Monday, June 29, 2009

My interview, stop loss, and the Principle of Latest Information

You can find an interview of me in the July 2009 issue of Technical Analysis of Stocks & Commodities magazine. I mentioned in that interview and also in my book that I believe stop loss should only be applied to momentum strategies but not to mean-reverting strategies. I explained my reasoning better in my book than in the interview, and so I will paraphrase the explanation here.

In algorithmic trading, it is reasonable and intuitive that we should always make use of the latest information in determining whether we should enter into a position, whether that information is price, news, or some analysis. Let's call this the Principle of Latest Information. (If someone can think of a better or sexier name, let me know!)

So let's say we have a stock model based on price momentum, and we entered into a long position based on a recent positive return on price. A few minutes later, the price went down instead of up, causing a big loss on our position. If we now ran this momentum model again, very likely it would tell us to short the stock instead because of the recent negative return on price. If we did that, we would be exiting the previously long position and became flat. This is in effect a stop loss, and it follows strictly from adhering to our model and our Principle of Latest Information.

In contrast, suppose we now have a stock model based on mean-reversion, and we entered into a long position based on a recent drop in price. A few minutes later, the price went down further instead of up, again causing a big loss on our position. If we now ran this mean-reversion model again, it would definitely tell us to buy the stock again because of the ever cheaper price. The model would not ask you to exit this position and take a loss. Hence, adhering to the model and the Principle of Latest Information will not lead to a stop loss for a mean-reverting model.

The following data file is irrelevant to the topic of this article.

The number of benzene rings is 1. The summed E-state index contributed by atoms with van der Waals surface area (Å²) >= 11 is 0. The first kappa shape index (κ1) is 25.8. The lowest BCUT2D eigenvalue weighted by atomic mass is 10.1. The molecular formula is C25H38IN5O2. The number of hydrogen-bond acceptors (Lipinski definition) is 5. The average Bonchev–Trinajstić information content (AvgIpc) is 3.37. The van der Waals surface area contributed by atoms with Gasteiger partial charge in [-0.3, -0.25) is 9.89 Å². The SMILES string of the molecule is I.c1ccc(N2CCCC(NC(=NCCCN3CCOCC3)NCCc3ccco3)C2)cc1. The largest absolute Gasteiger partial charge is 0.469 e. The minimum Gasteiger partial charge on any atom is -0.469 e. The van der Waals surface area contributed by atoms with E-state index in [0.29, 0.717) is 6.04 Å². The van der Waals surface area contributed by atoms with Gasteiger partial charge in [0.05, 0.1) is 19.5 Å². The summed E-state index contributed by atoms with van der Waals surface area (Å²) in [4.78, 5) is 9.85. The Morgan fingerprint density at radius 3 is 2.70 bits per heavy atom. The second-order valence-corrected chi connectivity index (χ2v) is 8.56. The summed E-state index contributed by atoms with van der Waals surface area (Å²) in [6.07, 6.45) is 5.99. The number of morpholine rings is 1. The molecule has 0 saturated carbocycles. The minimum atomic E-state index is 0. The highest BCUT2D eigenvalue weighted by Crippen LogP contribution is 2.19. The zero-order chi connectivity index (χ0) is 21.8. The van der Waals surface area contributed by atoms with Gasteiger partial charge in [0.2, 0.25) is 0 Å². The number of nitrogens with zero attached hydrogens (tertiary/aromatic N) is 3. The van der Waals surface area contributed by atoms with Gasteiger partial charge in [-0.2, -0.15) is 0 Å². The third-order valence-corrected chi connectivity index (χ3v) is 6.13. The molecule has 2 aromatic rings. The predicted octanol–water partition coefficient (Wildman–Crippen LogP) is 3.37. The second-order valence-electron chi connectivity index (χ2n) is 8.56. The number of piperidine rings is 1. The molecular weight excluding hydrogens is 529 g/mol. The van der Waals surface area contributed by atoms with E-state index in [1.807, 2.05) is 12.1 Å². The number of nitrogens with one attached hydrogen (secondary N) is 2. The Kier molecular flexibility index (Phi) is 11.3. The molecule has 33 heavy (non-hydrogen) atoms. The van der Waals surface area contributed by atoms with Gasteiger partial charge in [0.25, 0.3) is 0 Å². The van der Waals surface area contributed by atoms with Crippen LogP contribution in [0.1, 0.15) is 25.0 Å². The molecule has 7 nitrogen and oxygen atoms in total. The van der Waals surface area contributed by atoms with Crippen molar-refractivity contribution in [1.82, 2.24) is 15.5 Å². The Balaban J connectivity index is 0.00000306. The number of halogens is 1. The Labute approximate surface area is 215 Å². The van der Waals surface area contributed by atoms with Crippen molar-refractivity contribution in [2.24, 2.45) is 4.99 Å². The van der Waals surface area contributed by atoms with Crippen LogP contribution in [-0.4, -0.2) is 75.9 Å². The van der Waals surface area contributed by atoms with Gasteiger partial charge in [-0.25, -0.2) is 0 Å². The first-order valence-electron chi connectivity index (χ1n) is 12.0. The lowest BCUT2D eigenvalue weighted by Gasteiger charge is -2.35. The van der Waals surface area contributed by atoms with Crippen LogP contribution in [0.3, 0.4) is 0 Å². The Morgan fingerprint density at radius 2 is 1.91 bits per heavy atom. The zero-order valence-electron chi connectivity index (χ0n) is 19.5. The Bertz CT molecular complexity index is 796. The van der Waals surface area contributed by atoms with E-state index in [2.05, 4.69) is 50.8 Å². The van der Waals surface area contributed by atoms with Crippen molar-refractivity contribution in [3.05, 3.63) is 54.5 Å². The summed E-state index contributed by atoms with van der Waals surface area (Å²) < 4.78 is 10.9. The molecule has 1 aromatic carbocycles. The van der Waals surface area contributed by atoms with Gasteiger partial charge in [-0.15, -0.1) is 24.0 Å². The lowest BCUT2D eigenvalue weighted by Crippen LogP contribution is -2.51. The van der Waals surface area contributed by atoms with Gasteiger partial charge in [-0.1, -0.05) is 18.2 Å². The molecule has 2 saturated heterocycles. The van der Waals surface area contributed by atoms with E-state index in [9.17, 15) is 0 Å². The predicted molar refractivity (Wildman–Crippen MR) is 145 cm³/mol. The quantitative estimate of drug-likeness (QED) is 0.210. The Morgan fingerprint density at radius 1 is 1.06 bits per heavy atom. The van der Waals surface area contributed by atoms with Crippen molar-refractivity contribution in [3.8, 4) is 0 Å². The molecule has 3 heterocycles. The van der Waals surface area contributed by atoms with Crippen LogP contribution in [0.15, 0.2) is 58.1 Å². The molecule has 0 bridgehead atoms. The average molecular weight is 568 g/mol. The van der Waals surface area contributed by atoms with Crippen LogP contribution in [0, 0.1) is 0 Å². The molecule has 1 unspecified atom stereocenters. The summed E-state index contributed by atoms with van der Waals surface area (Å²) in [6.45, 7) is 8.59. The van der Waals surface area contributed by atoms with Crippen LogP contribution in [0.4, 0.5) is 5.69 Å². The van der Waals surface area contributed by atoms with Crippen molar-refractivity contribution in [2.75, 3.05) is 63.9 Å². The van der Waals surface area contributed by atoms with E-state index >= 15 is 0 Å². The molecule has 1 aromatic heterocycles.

(Now, if we hold this losing long position long enough, the model will incorporate new historical prices into determining its long or short signals as it retrain itself, as the Principle of Latest Information says it should! At that time, it may indeed recommend that we exit the previously held long position at a loss. But this adjustment takes place at a much longer time scale, and therefore cannot really be considered a stop-loss in its usual sense.)

More generally, I find that at every turn, and not only in the realm of stock trading, applying the Principle of Latest Information always help me to be disciplined and not be afraid to enter into new positions, take loss or endure a drawdown as the case may be.

Thursday, June 25, 2009

A job opening for quants

Alphacet told me that they have a job opening for a quant who will be helping their clients backtest trading strategies, among other responsibilities. Given that Alphacet's clients include several major investment banks and hedge funds, this position should provide pretty good close-up view of how the major quantitative players operate.

Monday, June 15, 2009

A good book for quantitative traders

Larry Connors and Cesar Alvarez (the guys behind recently published Short Term Trading Strategies That Work, a nice collection of simple technical trading strategies that you can easily backtest and verify.

As I have argued in my own book, simple strategies are often the ones that work best. As with any published strategies, you may find that their backtest performance may not be as high as advertised if you test them on a different time period or a different security, or with different transaction cost assumptions; but the main value of these strategies is that they serve as an inspiration to trigger your own imagination and motivate you to refine them further.

(For e.g., though the book mainly covers long-only strategies, you can easily imagine the accompanying short strategies.)

To be quite honest, this is one of the few books on trading strategies that I actually manage to finish reading from cover to cover.